This page outlines the work we are doing at the mental health population board to support people who use mental health services.
Mental health care is defined as being:
“…just like physical health: everybody has it and we need to take care of it. Good mental health means being generally able to think, feel and react in the ways that you need and want to live your life. But if you go through a period of poor mental health, you might find the ways you’re frequently thinking, feeling or reacting become difficult, or even impossible, to cope with. This can feel just as bad as a physical illness, or even worse (Mind, 2022).”
Depending on a person’s need; they will have access to a range of mental health care and support that includes:
- Primary care mental health care (such as at your GP)
- Community mental health care, delivered in the community by NHS and third sector (voluntary) services
- Inpatient mental health care (a stay in hospital)
- Self-care support and guidance (such as the Mindwell website)
It is our aspiration that Leeds will be a mentally healthy city for everyone, where it will feel normal to talk about mental health and that everyone, whoever they are and wherever they live, will be able to access good quality mental health services, if and when, they need them.
Leeds has a history of developing and delivering innovative and award-winning mental health services. We continue to develop services that are equitable, sustainable, informed by evidence and integrated into all health and social care systems where people require them.
The Mental Health Population Board brings together partners from across Leeds so that we can tailor better care and support for individuals and their carers, design more joined-up and sustainable mental health services and make better use of public resources.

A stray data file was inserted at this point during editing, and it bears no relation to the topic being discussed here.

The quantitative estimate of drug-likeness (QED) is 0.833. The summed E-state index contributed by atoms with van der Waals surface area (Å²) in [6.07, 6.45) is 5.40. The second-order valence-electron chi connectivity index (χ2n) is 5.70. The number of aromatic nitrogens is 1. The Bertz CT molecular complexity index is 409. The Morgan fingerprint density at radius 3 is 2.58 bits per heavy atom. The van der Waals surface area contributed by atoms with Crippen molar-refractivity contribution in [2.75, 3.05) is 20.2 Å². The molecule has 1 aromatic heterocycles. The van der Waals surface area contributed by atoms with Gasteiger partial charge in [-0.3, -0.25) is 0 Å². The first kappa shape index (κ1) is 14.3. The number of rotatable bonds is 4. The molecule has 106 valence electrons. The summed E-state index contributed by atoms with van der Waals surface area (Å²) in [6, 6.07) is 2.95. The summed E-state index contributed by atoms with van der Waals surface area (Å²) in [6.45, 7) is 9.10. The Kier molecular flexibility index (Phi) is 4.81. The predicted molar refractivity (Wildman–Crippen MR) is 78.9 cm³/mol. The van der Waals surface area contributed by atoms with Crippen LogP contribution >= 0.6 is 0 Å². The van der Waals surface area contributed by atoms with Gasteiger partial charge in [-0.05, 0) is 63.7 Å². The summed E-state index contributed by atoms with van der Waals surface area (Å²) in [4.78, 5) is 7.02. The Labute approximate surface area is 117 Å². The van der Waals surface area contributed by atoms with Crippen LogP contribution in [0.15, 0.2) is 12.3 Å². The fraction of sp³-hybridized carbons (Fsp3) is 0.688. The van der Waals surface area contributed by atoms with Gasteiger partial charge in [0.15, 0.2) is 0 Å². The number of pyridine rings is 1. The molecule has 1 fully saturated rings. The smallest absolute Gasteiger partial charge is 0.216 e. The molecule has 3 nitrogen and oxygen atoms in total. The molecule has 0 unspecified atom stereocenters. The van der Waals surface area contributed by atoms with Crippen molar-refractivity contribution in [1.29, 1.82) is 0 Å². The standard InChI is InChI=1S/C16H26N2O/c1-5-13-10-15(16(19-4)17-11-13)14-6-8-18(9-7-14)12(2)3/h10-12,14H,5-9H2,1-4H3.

Outcomes for the mental health population board
The ambition of our mental health work in Leeds is that we will improve the lives of people with mental health difficulties and their carers, family, and friends and that:
- People of all ages and communities are comfortable in talking about their mental health and wellbeing.
- People are part of mentally healthy, safe, and supportive families, workplaces, and communities.
- People’s quality of life will be improved by timely access to appropriate mental health information, support, and services.
- People are actively involved in their mental health and their care.
- People with long-term mental health conditions live longer and lead fulfilling healthy lives.
These are our identified outcomes. By setting these clear goals, that are focused on how services impact the people they serve, the board is able to better track whether we’re really doing the right thing for the people using these services.
We have worked with our partners to review the feedback (insight) we already have about people’s experience of mental health and mental health services. This will help us understand what we already know. You can read the report below:
Public involvement workshop
We held a public involvement workshop to check the findings of our insight report, review our identified outcomes (as above), and discuss our approach to public involvement on the board.
You can download the slides from the workshop below.
People’s experience of mental health services
We always want to hear about your experiences of using services, it helps us know what’s working, and where things could be improved.
There are a number of ways you can tell us about your experiences:
‘How does it feel for me?’ project by Healthwatch Leeds
Get involved in sharing your experiences by video or written testimony. Your feedback will be shared with senior decision-makers in Leeds. See people’s experiences and find out more by visiting: https://healthwatchleeds.co.uk/our-work/how-does-it-feel-for-me/
Share your story on Care Opinion
Care Opinion is an independent place where you can share your experience of health or care services, and help make them better for everyone. You can share your own story on Care Opinion. Say what was good and what could have been better.